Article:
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Founders Hall stands at the front entrance of the University of Tennessee at Chattanooga.

Hours after speaking at a ceremony to unveil the site of the future Moccasin Bend Visitor Center, Troy Wayne Poteete, Supreme Court Justice of the Cherokee Nation and executive director of the National Trail of Tears Association, will give a public speech on the Trail of Tears.

He is the featured speaker for the third of the three programs that comprise the Friends of Moccasin Bend's ninth annual Fall Lecture Series. He will speak tonight at 7 p.m. in UTC's University Center Auditorium.

Poteete's topic is the Trail of Tears, in honor of the Friends' continuing work with the National Park Service in rediscovering and reopening the historic Old Federal Road on Moccasin Bend as an historic and natural public hiking trail. The Old Federal Road was one of the principal routes used in the 1838 Cherokee Removal.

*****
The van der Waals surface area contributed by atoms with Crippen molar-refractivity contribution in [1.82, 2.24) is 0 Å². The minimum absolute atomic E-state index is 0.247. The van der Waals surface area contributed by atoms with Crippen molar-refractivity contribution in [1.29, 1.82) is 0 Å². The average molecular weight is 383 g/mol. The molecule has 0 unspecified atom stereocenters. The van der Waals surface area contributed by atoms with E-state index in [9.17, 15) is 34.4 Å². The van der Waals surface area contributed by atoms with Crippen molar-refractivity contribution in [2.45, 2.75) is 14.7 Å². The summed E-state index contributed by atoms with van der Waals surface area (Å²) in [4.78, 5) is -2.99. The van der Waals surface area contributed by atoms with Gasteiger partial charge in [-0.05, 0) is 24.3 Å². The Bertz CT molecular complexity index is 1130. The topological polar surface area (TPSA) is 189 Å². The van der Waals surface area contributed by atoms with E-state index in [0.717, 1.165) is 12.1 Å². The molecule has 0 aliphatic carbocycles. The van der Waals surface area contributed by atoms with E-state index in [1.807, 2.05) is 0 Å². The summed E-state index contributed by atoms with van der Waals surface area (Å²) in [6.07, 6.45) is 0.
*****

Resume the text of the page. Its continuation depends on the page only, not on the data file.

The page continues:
Poteete will discuss why his people mark the Trail of Tears, why they proudly commemorate this devastating part of their history, and how the Cherokee people use the Trail of Tears in facing the challenge of contemporary life. Poteete says, "We see our tribe not as victims, but as survivors. We draw inspiration from the fact that our ancestors persevered and did not accept defeat -- our identity as a Cherokee Nation is preserved."

Poteete practices law, serves his tribe as a Supreme Court Justice, and communicates Cherokee stories informed and illuminated by his upbringing in the South of the Cherokee Nation, 20 years of service in Cherokee government, and a lifelong study of Cherokee history.

The Moccasin Bend lectures are presented in collaboration with the Department of Sociology, Anthropology and Geography at the University of Tennessee at Chattanooga. They are open to the public free of charge.

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